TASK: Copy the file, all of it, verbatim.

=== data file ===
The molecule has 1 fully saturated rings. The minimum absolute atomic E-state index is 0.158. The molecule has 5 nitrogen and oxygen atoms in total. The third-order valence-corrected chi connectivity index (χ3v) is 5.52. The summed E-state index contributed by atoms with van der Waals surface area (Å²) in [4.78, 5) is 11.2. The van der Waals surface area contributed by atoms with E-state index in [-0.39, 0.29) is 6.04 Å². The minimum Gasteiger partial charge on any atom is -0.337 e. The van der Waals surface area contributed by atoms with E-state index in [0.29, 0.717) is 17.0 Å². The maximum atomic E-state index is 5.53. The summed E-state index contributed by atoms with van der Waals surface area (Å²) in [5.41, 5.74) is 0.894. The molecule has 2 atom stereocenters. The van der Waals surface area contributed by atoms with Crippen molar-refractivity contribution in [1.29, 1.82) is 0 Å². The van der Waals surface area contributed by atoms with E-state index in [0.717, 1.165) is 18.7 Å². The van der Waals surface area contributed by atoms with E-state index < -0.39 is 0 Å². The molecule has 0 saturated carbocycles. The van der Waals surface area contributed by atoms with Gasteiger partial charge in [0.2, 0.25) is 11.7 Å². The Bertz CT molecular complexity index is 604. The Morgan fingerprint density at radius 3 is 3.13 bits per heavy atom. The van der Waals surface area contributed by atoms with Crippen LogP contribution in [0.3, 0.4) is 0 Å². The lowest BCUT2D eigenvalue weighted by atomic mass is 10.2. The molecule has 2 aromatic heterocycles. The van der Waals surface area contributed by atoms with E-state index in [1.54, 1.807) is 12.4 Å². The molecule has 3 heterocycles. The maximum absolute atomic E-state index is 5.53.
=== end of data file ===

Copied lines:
The molecule has 1 fully saturated rings. The minimum absolute atomic E-state index is 0.158. The molecule has 5 nitrogen and oxygen atoms in total. The third-order valence-corrected chi connectivity index (χ3v) is 5.52. The summed E-state index contributed by atoms with van der Waals surface area (Å²) in [4.78, 5) is 11.2. The van der Waals surface area contributed by atoms with E-state index in [-0.39, 0.29) is 6.04 Å². The minimum Gasteiger partial charge on any atom is -0.337 e. The van der Waals surface area contributed by atoms with E-state index in [0.29, 0.717) is 17.0 Å². The maximum atomic E-state index is 5.53. The summed E-state index contributed by atoms with van der Waals surface area (Å²) in [5.41, 5.74) is 0.894. The molecule has 2 atom stereocenters. The van der Waals surface area contributed by atoms with Crippen molar-refractivity contribution in [1.29, 1.82) is 0 Å². The van der Waals surface area contributed by atoms with E-state index in [0.717, 1.165) is 18.7 Å². The van der Waals surface area contributed by atoms with E-state index < -0.39 is 0 Å². The molecule has 0 saturated carbocycles. The van der Waals surface area contributed by atoms with Gasteiger partial charge in [0.2, 0.25) is 11.7 Å². The Bertz CT molecular complexity index is 604. The Morgan fingerprint density at radius 3 is 3.13 bits per heavy atom. The van der Waals surface area contributed by atoms with Crippen LogP contribution in [0.3, 0.4) is 0 Å². The lowest BCUT2D eigenvalue weighted by atomic mass is 10.2. The molecule has 2 aromatic heterocycles. The van der Waals surface area contributed by atoms with E-state index in [1.54, 1.807) is 12.4 Å². The molecule has 3 heterocycles. The maximum absolute atomic E-state index is 5.53.